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An introduction to project management

Project management is about getting things done for an agreed price, within the given time and in good quality.
© Coventry University. CC BY-NC 4.0

Let’s start at the beginning: in order to define what project management is, we first need to define a project.

What is a project?

A project is a temporary endeavour that has a definite beginning and end – it is carefully planned by dividing it into several phases, including a closing phase once the objectives have been achieved. Projects create unique products or outputs.

Building a house is an example of a project: it has defined phases such as planning, hiring contractors, construction, electrical installation, plumbing and so on. There is a definite endpoint, which might be once the house sale has been finalised. The outputs are unique – the house doesn’t exist anywhere else.

What is project management?

The Association for Project Management (APM) define project management as:

… the application of processes, methods, skills, knowledge and experience to achieve specific project objectives according to the project acceptance criteria within agreed parameters. Project management has final deliverables that are constrained to a finite timescale and budget.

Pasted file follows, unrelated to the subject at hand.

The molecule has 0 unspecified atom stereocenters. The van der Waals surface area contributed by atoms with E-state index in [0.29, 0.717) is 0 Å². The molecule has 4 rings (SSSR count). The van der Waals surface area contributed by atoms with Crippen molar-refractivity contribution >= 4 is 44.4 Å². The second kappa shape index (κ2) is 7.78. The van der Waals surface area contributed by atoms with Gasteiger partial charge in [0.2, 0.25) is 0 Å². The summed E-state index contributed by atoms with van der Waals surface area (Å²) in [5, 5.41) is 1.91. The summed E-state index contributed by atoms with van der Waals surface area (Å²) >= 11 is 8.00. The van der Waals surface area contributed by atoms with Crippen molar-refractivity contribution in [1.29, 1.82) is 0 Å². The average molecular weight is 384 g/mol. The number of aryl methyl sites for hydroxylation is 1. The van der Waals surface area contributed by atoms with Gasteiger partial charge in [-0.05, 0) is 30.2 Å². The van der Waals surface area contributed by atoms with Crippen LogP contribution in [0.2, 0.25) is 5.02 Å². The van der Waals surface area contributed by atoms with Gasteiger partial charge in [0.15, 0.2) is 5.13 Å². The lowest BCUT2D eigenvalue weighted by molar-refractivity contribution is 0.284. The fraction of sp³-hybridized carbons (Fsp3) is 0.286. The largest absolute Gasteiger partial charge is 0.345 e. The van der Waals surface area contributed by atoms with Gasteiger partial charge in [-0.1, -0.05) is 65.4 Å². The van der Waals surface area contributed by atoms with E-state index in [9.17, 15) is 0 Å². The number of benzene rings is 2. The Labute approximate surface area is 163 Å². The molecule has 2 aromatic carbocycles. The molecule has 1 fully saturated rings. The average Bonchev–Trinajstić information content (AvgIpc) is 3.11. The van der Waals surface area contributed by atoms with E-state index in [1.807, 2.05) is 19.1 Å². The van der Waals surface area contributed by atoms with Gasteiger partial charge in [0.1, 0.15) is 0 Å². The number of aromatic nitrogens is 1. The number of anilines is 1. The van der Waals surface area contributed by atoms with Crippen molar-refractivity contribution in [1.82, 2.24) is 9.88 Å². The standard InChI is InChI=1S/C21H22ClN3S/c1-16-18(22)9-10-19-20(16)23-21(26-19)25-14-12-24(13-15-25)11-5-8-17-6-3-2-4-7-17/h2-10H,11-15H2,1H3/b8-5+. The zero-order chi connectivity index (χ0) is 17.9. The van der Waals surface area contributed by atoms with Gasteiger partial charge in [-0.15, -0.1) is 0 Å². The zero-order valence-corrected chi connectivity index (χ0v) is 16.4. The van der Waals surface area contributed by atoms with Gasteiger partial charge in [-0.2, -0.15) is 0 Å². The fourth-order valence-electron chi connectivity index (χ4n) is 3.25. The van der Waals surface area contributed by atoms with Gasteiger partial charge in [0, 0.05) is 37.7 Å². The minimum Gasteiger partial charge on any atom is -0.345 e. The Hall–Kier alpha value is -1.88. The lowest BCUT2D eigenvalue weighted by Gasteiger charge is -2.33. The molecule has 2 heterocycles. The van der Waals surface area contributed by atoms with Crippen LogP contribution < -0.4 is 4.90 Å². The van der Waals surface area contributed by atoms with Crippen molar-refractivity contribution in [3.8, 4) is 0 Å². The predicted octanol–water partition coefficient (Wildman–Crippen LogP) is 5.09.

(Association for Project Management 2019)
Whether you are recruiting a new member of staff or constructing the football stadium, every project needs someone to manage it, ensure its success, and keep an eye on every detail at every stage from initiation to completion. Put simply, project management is about getting things done for an agreed price, within the given time, and making sure the quality meets the clients’ requirements.
Project management is also about ensuring that everyone involved (known as the stakeholders) understands the objectives (scope) of the project, from before the first step is taken through to the end of the project. It is the project manager’s responsibility to manage the organisation of the entire project.

A successful project

A successful project needs people with the right skills and knowledge, and a well-managed, motivated team. A project manager is responsible for ensuring the team members have clear roles, responsibilities and reporting lines, which will allow a project to conclude without compromising on time, cost or quality.
Project managers are the unsung heroes of successful projects. Whether it’s changing the way a company works or the organisation of an important event, the project manager keeps everything and everyone on track to ensure the desired outcomes get delivered.

References

Association for Project Management (2016) What is Project Management? [online] available from Web link [31 July 2019]

© Coventry University. CC BY-NC 4.0
This article is from the free online

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